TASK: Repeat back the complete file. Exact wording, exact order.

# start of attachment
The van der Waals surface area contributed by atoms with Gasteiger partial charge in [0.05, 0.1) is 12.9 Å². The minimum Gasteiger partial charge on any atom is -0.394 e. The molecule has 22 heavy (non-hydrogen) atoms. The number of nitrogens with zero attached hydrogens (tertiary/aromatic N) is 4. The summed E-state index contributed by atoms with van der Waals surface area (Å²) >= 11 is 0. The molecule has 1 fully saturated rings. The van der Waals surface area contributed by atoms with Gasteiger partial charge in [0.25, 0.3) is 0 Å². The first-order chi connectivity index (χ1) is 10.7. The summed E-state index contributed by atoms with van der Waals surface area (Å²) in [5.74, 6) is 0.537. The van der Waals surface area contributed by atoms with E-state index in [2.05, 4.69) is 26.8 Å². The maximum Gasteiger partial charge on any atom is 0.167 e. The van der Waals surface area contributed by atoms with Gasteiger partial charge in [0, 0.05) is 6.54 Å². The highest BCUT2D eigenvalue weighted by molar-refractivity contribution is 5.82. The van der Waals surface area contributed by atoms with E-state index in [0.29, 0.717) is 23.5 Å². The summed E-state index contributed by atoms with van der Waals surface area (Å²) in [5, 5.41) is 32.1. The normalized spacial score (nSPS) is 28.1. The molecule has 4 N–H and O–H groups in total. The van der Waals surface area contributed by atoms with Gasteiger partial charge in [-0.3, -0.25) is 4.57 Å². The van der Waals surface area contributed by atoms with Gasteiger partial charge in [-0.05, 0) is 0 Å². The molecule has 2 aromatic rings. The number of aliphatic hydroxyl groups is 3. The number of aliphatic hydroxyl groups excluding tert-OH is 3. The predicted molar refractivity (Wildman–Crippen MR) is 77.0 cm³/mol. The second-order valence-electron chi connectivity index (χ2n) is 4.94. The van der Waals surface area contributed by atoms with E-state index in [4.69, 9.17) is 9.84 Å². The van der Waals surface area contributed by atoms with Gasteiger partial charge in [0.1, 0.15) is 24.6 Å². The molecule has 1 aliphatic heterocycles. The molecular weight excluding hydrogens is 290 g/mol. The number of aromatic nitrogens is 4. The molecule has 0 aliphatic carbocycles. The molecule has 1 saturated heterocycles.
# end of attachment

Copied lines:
The van der Waals surface area contributed by atoms with Gasteiger partial charge in [0.05, 0.1) is 12.9 Å². The minimum Gasteiger partial charge on any atom is -0.394 e. The molecule has 22 heavy (non-hydrogen) atoms. The number of nitrogens with zero attached hydrogens (tertiary/aromatic N) is 4. The summed E-state index contributed by atoms with van der Waals surface area (Å²) >= 11 is 0. The molecule has 1 fully saturated rings. The van der Waals surface area contributed by atoms with Gasteiger partial charge in [0.25, 0.3) is 0 Å². The first-order chi connectivity index (χ1) is 10.7. The summed E-state index contributed by atoms with van der Waals surface area (Å²) in [5.74, 6) is 0.537. The van der Waals surface area contributed by atoms with E-state index in [2.05, 4.69) is 26.8 Å². The maximum Gasteiger partial charge on any atom is 0.167 e. The van der Waals surface area contributed by atoms with Gasteiger partial charge in [0, 0.05) is 6.54 Å². The highest BCUT2D eigenvalue weighted by molar-refractivity contribution is 5.82. The van der Waals surface area contributed by atoms with E-state index in [0.29, 0.717) is 23.5 Å². The summed E-state index contributed by atoms with van der Waals surface area (Å²) in [5, 5.41) is 32.1. The normalized spacial score (nSPS) is 28.1. The molecule has 4 N–H and O–H groups in total. The van der Waals surface area contributed by atoms with Gasteiger partial charge in [-0.3, -0.25) is 4.57 Å². The van der Waals surface area contributed by atoms with Gasteiger partial charge in [-0.05, 0) is 0 Å². The molecule has 2 aromatic rings. The number of aliphatic hydroxyl groups is 3. The number of aliphatic hydroxyl groups excluding tert-OH is 3. The predicted molar refractivity (Wildman–Crippen MR) is 77.0 cm³/mol. The second-order valence-electron chi connectivity index (χ2n) is 4.94. The van der Waals surface area contributed by atoms with E-state index in [4.69, 9.17) is 9.84 Å². The van der Waals surface area contributed by atoms with Gasteiger partial charge in [0.1, 0.15) is 24.6 Å². The molecule has 1 aliphatic heterocycles. The molecular weight excluding hydrogens is 290 g/mol. The number of aromatic nitrogens is 4. The molecule has 0 aliphatic carbocycles. The molecule has 1 saturated heterocycles.